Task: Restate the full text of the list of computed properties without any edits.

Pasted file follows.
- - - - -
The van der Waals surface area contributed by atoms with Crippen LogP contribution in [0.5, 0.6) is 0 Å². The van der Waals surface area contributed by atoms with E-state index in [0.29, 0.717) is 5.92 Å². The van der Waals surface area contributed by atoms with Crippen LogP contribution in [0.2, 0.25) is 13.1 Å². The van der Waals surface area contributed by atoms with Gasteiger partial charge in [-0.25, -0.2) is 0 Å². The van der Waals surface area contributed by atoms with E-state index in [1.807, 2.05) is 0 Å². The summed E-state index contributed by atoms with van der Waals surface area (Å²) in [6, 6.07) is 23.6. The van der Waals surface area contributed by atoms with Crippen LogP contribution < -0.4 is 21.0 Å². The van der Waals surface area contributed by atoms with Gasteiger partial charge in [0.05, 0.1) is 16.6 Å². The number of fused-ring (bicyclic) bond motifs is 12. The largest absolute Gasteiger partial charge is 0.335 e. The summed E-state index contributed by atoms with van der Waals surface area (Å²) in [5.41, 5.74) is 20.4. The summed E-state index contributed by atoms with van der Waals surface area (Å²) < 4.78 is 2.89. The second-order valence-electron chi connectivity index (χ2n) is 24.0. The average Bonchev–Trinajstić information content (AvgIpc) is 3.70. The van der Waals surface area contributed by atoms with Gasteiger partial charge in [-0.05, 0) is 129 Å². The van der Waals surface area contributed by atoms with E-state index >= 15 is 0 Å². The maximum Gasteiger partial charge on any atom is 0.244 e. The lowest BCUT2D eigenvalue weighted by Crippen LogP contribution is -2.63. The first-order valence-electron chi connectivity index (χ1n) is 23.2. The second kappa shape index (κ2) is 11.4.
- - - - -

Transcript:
The van der Waals surface area contributed by atoms with Crippen LogP contribution in [0.5, 0.6) is 0 Å². The van der Waals surface area contributed by atoms with E-state index in [0.29, 0.717) is 5.92 Å². The van der Waals surface area contributed by atoms with Crippen LogP contribution in [0.2, 0.25) is 13.1 Å². The van der Waals surface area contributed by atoms with Gasteiger partial charge in [-0.25, -0.2) is 0 Å². The van der Waals surface area contributed by atoms with E-state index in [1.807, 2.05) is 0 Å². The summed E-state index contributed by atoms with van der Waals surface area (Å²) in [6, 6.07) is 23.6. The van der Waals surface area contributed by atoms with Crippen LogP contribution < -0.4 is 21.0 Å². The van der Waals surface area contributed by atoms with Gasteiger partial charge in [0.05, 0.1) is 16.6 Å². The number of fused-ring (bicyclic) bond motifs is 12. The largest absolute Gasteiger partial charge is 0.335 e. The summed E-state index contributed by atoms with van der Waals surface area (Å²) in [5.41, 5.74) is 20.4. The summed E-state index contributed by atoms with van der Waals surface area (Å²) < 4.78 is 2.89. The second-order valence-electron chi connectivity index (χ2n) is 24.0. The average Bonchev–Trinajstić information content (AvgIpc) is 3.70. The van der Waals surface area contributed by atoms with Gasteiger partial charge in [-0.05, 0) is 129 Å². The van der Waals surface area contributed by atoms with E-state index >= 15 is 0 Å². The maximum Gasteiger partial charge on any atom is 0.244 e. The lowest BCUT2D eigenvalue weighted by Crippen LogP contribution is -2.63. The first-order valence-electron chi connectivity index (χ1n) is 23.2. The second kappa shape index (κ2) is 11.4.